• Publisher: Amistad (May 26, 2015)
The New York Times bestselling author of Wench—called "a fascinating and tragic story" by NPR.org, "deeply moving" by USA Today, and "lyrical and devastatingly beautiful" by People magazine—returns to the Civil War era to explore history's next chapter in this powerful story of love and healing.
The Civil War has ended, and Madge, Sadie, and Hemp have each come to Chicago in search of a new life.
Born with magical hands, Madge has the power to discern others' suffering and ease it, but she cannot heal her own damaged heart. To mend herself and continue to help those in need, she must return to Tennessee to face the women healers who rejected her as a child.
Sadie can commune with the dead, but until she makes peace with her father, she, too, cannot fully engage her gift.
Searching for his missing family, Hemp arrives in this northern city that shimmers with possibility. But redemption cannot be possible until he is reunited with those taken from him.
In the bitter aftermath of a terrible, bloody war, as a divided nation tries to come together once again, Madge, Sadie, and Hemp will be caught up in an unexpected battle for survival in a community desperate to lay the pain of the past to rest.
Beautiful in its historical atmosphere and emotional depth, Balm is a stirring novel of love, loss, hope, and reconciliation set during one of the most critical periods in American history.
I’ve read books dealing with slavery and the emancipation of the slaves after the American Civil War. I’ve read books dealing with traditional herbalists from a variety of cultures. I’ve also read books that deal with trance mediums who can contact the spirits of the dead. Yet I’ve never read a book that focused on all three of these themes. Balm by Dolen Perkins-Valdez is that book. I received two copies of this book for free in return for this review. They are a paperback ARC directly from the publisher, and a digital ARC via Edelweiss.
Because I have two copies, I decided to give away the copy of the print version to a lucky reader. Scroll down for the Rafflecopter Giveaway.
The slavery and emancipation theme was movingly portrayed through the perspective of Hemp Harrison. Since he found his slave name demeaning, he decided to name himself after the crop at the plantation where he was a slave followed by the surname of his former owner. I have often wondered why emancipated slaves chose to identify with slave owners. Hemp actually had an important reason. He was trying to reunite with his wife who had been sold away. He had no idea where he would find her. Hemp thought that his name might be a way for his wife to recognize that it was him searching for her. A great many slaves were in his situation after the Civil War. Dolen Perkins-Valdez depicts the affliction of separated African-American families through Hemp’s story.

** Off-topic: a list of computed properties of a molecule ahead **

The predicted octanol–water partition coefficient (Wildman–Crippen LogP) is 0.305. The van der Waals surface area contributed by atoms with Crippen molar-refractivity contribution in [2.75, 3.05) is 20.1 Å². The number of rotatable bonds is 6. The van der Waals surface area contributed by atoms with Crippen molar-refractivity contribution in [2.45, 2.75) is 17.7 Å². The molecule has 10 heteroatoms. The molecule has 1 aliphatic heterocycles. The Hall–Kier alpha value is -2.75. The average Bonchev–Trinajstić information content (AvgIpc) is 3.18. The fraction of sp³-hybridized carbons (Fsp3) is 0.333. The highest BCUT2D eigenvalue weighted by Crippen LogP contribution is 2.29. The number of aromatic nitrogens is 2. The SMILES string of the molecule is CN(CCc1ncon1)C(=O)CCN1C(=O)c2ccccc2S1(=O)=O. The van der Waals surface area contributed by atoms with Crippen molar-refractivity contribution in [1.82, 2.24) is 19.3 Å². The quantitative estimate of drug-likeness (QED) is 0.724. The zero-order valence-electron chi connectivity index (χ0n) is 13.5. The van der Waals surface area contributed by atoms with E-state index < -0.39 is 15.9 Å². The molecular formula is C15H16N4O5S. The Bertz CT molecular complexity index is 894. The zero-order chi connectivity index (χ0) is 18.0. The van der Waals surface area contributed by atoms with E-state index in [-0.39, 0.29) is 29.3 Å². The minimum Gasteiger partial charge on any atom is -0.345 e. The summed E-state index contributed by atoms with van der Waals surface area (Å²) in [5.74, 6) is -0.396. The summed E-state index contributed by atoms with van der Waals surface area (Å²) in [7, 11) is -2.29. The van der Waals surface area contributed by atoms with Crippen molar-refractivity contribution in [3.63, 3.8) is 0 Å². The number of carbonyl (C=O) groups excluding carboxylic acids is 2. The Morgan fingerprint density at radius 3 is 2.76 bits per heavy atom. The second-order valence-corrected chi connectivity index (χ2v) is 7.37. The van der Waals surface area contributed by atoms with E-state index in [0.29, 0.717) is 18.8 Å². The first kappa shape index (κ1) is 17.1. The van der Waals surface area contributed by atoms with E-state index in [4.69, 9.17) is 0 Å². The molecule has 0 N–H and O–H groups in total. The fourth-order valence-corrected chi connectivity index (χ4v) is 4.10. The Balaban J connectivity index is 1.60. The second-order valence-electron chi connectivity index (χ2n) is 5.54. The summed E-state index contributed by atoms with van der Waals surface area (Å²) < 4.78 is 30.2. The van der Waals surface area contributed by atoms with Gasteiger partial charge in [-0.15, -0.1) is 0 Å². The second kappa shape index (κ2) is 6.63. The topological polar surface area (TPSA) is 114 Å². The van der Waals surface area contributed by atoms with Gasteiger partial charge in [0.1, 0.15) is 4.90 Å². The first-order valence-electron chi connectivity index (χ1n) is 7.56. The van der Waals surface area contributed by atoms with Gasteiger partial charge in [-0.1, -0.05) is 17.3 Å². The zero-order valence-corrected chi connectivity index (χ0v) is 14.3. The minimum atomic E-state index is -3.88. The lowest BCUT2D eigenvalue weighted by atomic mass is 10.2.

Madge, an African American woman who was born free, was the herbalist. She was brought up in a family of rootworkers who made their living as healers. Herbalists were often suspected of practicing witchcraft. Madge did have a paranormal gift that facilitated her diagnosis of the conditions of her patients. She wanted independence and a successful career, and she was confident that she could achieve these goals. Yet something was missing in her life, and it took her some time to discover what that was.
The medium who heard the voices of the dead was Sadie, a white Civil War widow. I was particularly impressed by the fact that Sadie’s talent was genuine. I’ve read many books dealing with fraudulent mediums who are eventually exposed. I find that story line predictable and formulaic. Sadie had to deal with the voice of a dead man who sometimes came to her involuntarily without being summoned. She had to struggle to reclaim her freedom from that voice. She was in a state of inner conflict about her mediumship. I appreciated the complexity of Sadie’s characterization.
Sadie decided to employ Madge as a servant. The relationship between the two women was unsentimental and honestly portrayed. So if you’re looking for a novel about a heartwarming friendship that transcends the post-slavery rift between the races, Balm is not that book. I'm glad it isn't that sort of book since I don't subscribe to the delusion that two women could somehow cut through centuries of prejudice within a single generation.
This is a book that is primarily about healing. It's about the slow process of healing from the wounds of slavery, divided families and the mental anguish that resulted from these experiences. I am grateful for the artistry of this author that allowed her to shape a tale of three individuals that is also the story of the beginning of America's emergence from a terrible time in its history.
About Dolen Perkins-ValdezDolen Perkins-Valdez is the author of the New York Times bestselling novel Wench. Her fiction has appeared in the Kenyon Review, StoryQuarterly, StorySouth, and elsewhere. In 2011 she was a finalist for two NAACP Image Awards and the Hurston-Wright Legacy Award for fiction. She was also awarded the First Novelist Award by the Black Caucus of the American Library Association. She teaches in the Stonecoast MFA program in Maine. A graduate of Harvard and a former University of California President's Postdoctoral Fellow at UCLA, Dolen Perkins-Valdez lives in Washington, D.C., with her family.
Find out more about Dolen at her website, and connect with her on Facebook and Twitter.
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